M. C. Wittmann, C. Alvarado, and L. A. Millay, Teachers' explanations of student difficulties with gravitational potential energy, 2016 PERC Proceedings [Sacramento, CA, July 20-21, 2016], edited by D. L. Jones, L. Ding, and A. Traxler, doi:10.1119/perc.2016.pr.094.


Nissen, Shemwell, on gender and self-efficacy

Jayson M. Nissen and Jonathan T. Shemwell

Gender, experience, and self-efficacy in introductory physics

Phys. Rev. Phys. Educ. Res. 12, 020105 – Published 1 August 2016 [This paper is part of the Focused Collection on Gender in Physics.]

There is growing evidence of persistent gender achievement gaps in university physics instruction, not only for learning physics content, but also for developing productive attitudes and beliefs about learning physics. These gaps occur in both traditional and interactive-engagement (IE) styles of physics instruction. We investigated one gender gap in the area of attitudes and beliefs. This was men’s and women’s physics self-efficacy, which comprises students’ thoughts and feelings about their capabilities to succeed as learners in physics. According to extant research using pre- and post-course surveys, the self-efficacy of both men and women tends to be reduced after taking traditional and IE physics courses. Moreover, self-efficacy is reduced further for women than for men. However, it remains unclear from these studies whether this gender difference is caused by physics instruction. It may be, for instance, that the greater reduction of women’s self-efficacy in physics merely reflects a broader trend in university education that has little to do with physics per se. We investigated this and other alternative causes, using an in-the-moment measurement technique called the Experience Sampling Method (ESM). We used ESM to collect multiple samples of university students’ feelings of self-efficacy during four types of activity for two one-week periods: (i) an introductory IE physics course, (ii) students’ other introductory STEM courses, (iii) their non-STEM courses, and (iv) their activities outside of school. We found that women experienced the IE physics course with lower self-efficacy than men, but for the other three activity types, women’s self-efficacy was not reliably different from men’s. We therefore concluded that the experience of physics instruction in the IE physics course depressed women’s self-efficacy. Using complementary measures showing the IE physics course to be similar to others in which gendered self-efficacy effects have been consistently observed, we further concluded that IE physics instruction in general is likely to be detrimental to women’s self-efficacy. Consequently, there is a clear need to redress this inequity in IE physics, and probably also in traditional instruction.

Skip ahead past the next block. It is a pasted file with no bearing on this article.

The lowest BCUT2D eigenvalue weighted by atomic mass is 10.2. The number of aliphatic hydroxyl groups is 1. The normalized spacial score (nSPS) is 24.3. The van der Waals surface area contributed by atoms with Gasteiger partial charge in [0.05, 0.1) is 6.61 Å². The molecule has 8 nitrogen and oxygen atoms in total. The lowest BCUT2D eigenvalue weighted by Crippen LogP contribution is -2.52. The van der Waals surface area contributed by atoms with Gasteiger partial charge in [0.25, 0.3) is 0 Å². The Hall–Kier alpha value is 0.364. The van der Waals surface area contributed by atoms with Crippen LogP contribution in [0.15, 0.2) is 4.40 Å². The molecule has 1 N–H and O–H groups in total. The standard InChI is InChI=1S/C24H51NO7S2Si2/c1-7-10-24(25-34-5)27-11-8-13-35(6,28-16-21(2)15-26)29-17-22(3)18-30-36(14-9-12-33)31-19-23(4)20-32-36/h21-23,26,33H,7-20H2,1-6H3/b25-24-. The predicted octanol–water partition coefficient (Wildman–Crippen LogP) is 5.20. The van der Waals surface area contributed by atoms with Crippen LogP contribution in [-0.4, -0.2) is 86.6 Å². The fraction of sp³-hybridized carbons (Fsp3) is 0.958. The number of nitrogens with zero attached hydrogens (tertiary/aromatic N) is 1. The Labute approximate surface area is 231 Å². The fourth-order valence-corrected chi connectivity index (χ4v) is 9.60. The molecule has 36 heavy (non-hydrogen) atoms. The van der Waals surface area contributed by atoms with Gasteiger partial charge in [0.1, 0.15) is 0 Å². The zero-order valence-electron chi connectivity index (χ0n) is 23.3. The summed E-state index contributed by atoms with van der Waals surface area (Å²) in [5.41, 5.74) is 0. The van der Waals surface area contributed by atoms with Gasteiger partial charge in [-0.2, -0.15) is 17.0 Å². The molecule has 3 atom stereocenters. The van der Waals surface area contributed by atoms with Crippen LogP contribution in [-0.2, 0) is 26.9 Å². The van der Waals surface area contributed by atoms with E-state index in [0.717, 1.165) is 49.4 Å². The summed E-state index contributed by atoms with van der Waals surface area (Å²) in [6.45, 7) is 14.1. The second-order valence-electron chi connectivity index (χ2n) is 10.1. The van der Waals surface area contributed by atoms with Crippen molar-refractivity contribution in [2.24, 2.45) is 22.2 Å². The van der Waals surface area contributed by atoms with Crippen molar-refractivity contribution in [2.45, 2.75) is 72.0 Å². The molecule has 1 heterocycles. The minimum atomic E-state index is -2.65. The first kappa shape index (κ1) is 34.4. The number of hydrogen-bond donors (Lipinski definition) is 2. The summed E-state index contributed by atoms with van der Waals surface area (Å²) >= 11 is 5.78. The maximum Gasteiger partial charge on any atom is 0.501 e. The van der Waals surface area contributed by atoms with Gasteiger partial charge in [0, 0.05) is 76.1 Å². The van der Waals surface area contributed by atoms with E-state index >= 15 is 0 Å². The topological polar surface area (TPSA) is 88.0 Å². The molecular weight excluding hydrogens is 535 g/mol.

Kranich MST on teacher knowledge of accelerated motion

Gregory D. Kranich

Inconsistent Conceptions of Acceleration Contributing to Formative Assessment Limitations